Why is buying e-books so fuming hard?

I love my e-reader. I have a kindle, so I can download from quite a few sites. I confess I do not understand why I can’t download books from Amazon UK or DE – but it’s their company, I suppose. My partner in life has just bought a Sony e-reader. It’s a nice piece of equipment. We bought it in the US at a much lower price than it would have been in Australia, but that’s another story. Now all we have to do is buy books to read on said device.

Easy peasy. Ya reckon?

First, we went to the Sony e-book store. Sounds obvious – they’d be able to offer books to read on the Sony reader. It’s franchised out to Borders and Angus and Robertson – which is understandable, I guess. It’s not Sony’s area of expertise. But we were unable to purchase books from there because we don’t live in the US or Canada. Pardon? Why?

Ah well. Back to Google. After a fair bit of googling, I found a site for the books my husband wanted. You beauty, I thought, and proceeded to load my cart with seven titles. Then I set up the account at checkout (as you do). The site couldn’t sell me six of those titles. (Time out for heavy breathing and suppression of swear words). Why?

So then I went to the Sony store’s Australian ‘stores’. I’ll give one example from my husband’s list. David Stone’s ‘The Skorpion Directive’ was not available for purchase as an epub, yet I could have bought it from Diesel if I lived in the ‘right’ country. Why?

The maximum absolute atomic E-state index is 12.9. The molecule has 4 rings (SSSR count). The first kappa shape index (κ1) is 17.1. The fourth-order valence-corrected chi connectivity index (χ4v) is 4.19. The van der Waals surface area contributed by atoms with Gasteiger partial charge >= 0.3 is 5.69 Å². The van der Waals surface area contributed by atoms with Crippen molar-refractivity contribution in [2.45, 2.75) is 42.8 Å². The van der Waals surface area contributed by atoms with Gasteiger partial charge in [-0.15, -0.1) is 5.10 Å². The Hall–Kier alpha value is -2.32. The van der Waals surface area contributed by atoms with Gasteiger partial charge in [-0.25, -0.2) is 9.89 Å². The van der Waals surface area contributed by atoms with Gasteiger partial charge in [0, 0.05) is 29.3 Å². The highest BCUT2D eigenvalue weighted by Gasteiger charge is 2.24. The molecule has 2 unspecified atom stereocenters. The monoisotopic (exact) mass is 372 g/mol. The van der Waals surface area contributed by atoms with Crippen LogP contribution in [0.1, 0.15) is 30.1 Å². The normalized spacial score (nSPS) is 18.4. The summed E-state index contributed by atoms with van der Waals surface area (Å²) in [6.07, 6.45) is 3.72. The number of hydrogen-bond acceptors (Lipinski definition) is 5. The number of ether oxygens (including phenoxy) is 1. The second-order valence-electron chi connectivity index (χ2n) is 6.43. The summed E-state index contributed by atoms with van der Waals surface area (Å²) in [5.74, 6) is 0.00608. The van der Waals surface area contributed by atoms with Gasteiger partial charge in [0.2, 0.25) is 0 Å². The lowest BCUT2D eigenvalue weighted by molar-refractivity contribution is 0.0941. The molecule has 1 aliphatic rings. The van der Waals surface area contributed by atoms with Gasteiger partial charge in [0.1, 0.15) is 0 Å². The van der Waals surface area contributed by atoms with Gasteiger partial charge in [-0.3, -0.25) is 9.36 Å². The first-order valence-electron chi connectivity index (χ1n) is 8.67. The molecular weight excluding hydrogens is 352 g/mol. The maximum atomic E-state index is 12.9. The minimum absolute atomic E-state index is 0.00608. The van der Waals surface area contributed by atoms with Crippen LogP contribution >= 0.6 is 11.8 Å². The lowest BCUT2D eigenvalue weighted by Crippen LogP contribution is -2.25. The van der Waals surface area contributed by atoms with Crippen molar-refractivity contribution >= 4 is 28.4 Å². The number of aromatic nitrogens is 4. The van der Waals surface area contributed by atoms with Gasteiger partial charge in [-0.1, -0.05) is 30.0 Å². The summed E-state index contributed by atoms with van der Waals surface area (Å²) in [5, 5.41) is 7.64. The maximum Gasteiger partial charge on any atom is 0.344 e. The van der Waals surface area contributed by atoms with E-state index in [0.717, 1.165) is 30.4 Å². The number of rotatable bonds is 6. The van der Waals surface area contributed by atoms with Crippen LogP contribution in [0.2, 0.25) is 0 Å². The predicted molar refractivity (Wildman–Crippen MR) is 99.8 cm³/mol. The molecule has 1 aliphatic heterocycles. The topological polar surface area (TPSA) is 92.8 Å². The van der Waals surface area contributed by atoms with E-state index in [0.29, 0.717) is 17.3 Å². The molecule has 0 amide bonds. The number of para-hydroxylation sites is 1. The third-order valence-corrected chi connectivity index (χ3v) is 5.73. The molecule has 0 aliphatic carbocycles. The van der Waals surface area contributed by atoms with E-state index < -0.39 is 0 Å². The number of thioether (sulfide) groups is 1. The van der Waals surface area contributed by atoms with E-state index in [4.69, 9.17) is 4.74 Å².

We also found that books we could download cost up to a third more from an Australian site than on a US site. Why?

Get your act together, publishers. The world is a smaller place and restrictions like these are nothing short of ludicrous.

Rant over. We will now return to normal programming.

 

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About Greta van der Rol

I'm an author of fast-paced, action-adventure novels, mainly space opera - although I've been known to write in other genres. I live not far from the coast in Queensland, Australia and enjoy photography and cooking when I'm not bent over the computer. I have a degree in history and a background in building information systems, both of which go a long way toward helping me in my writing endeavours.

Posted on 3 August 2011, in On writing and tagged , . Bookmark the permalink. 18 Comments.

  1. Have you taken a look at Smashwords.com?

    It may not have all the books you are looking for, but there may be a good number.

    The first e-reader in our family was a Sony. However, we are in the USA, so we never had the same issues.

    Best wishes!
    Kat

  2. This is why I don’t have an ereader. Tried it with Kindle for PC, but found the territorial rights restrictions just too aggravating. So for the forseeable future I’ll buy all my books at the Book Depository, with Borders having gone the way of the dodo.

  3. It is quite frustrating if you are a non-American ereader owner. I did a lot of research before I bought my sony reader, and I still research now. It is difficult to find stores that sell to Australians, and when they do, not all their books are available. I’ve created a list on my blog with sites that do lend to Australians: http://bookbitesoz.blogspot.com/2011/02/guide-to-ebooks-in-australia-please-rt.html if you scroll half way down the page you’ll see the listings. I hope this can help you and your husband.